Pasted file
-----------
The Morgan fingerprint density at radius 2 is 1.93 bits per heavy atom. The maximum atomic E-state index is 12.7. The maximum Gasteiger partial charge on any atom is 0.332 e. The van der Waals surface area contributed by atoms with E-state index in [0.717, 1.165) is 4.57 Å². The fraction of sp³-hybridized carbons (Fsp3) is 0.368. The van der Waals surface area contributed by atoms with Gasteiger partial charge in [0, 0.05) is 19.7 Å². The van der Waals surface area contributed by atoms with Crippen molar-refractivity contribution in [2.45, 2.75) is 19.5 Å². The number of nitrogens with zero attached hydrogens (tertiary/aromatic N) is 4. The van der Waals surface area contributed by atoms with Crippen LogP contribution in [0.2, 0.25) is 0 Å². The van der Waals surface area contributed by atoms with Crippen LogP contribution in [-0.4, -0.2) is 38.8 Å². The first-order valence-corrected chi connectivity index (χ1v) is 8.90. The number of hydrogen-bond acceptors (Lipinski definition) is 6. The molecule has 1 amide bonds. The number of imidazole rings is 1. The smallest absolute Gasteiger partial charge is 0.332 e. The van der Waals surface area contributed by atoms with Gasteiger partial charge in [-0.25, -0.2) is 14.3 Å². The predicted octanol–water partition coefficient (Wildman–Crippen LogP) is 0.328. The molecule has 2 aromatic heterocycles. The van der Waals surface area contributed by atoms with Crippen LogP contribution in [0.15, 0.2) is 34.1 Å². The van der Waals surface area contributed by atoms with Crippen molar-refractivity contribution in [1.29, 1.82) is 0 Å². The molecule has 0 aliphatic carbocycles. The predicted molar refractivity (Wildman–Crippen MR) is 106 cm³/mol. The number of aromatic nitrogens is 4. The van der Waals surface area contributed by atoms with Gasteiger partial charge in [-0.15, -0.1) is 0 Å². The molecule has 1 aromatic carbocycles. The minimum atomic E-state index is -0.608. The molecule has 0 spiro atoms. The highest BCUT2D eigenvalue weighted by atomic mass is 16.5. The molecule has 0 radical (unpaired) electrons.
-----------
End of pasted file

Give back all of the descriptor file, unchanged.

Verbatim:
The Morgan fingerprint density at radius 2 is 1.93 bits per heavy atom. The maximum atomic E-state index is 12.7. The maximum Gasteiger partial charge on any atom is 0.332 e. The van der Waals surface area contributed by atoms with E-state index in [0.717, 1.165) is 4.57 Å². The fraction of sp³-hybridized carbons (Fsp3) is 0.368. The van der Waals surface area contributed by atoms with Gasteiger partial charge in [0, 0.05) is 19.7 Å². The van der Waals surface area contributed by atoms with Crippen molar-refractivity contribution in [2.45, 2.75) is 19.5 Å². The number of nitrogens with zero attached hydrogens (tertiary/aromatic N) is 4. The van der Waals surface area contributed by atoms with Crippen LogP contribution in [0.2, 0.25) is 0 Å². The van der Waals surface area contributed by atoms with Crippen LogP contribution in [-0.4, -0.2) is 38.8 Å². The first-order valence-corrected chi connectivity index (χ1v) is 8.90. The number of hydrogen-bond acceptors (Lipinski definition) is 6. The molecule has 1 amide bonds. The number of imidazole rings is 1. The smallest absolute Gasteiger partial charge is 0.332 e. The van der Waals surface area contributed by atoms with Gasteiger partial charge in [-0.25, -0.2) is 14.3 Å². The predicted octanol–water partition coefficient (Wildman–Crippen LogP) is 0.328. The molecule has 2 aromatic heterocycles. The van der Waals surface area contributed by atoms with Crippen LogP contribution in [0.15, 0.2) is 34.1 Å². The van der Waals surface area contributed by atoms with Crippen molar-refractivity contribution in [1.29, 1.82) is 0 Å². The molecule has 0 aliphatic carbocycles. The predicted molar refractivity (Wildman–Crippen MR) is 106 cm³/mol. The number of aromatic nitrogens is 4. The van der Waals surface area contributed by atoms with Gasteiger partial charge in [-0.15, -0.1) is 0 Å². The molecule has 1 aromatic carbocycles. The minimum atomic E-state index is -0.608. The molecule has 0 spiro atoms. The highest BCUT2D eigenvalue weighted by atomic mass is 16.5. The molecule has 0 radical (unpaired) electrons.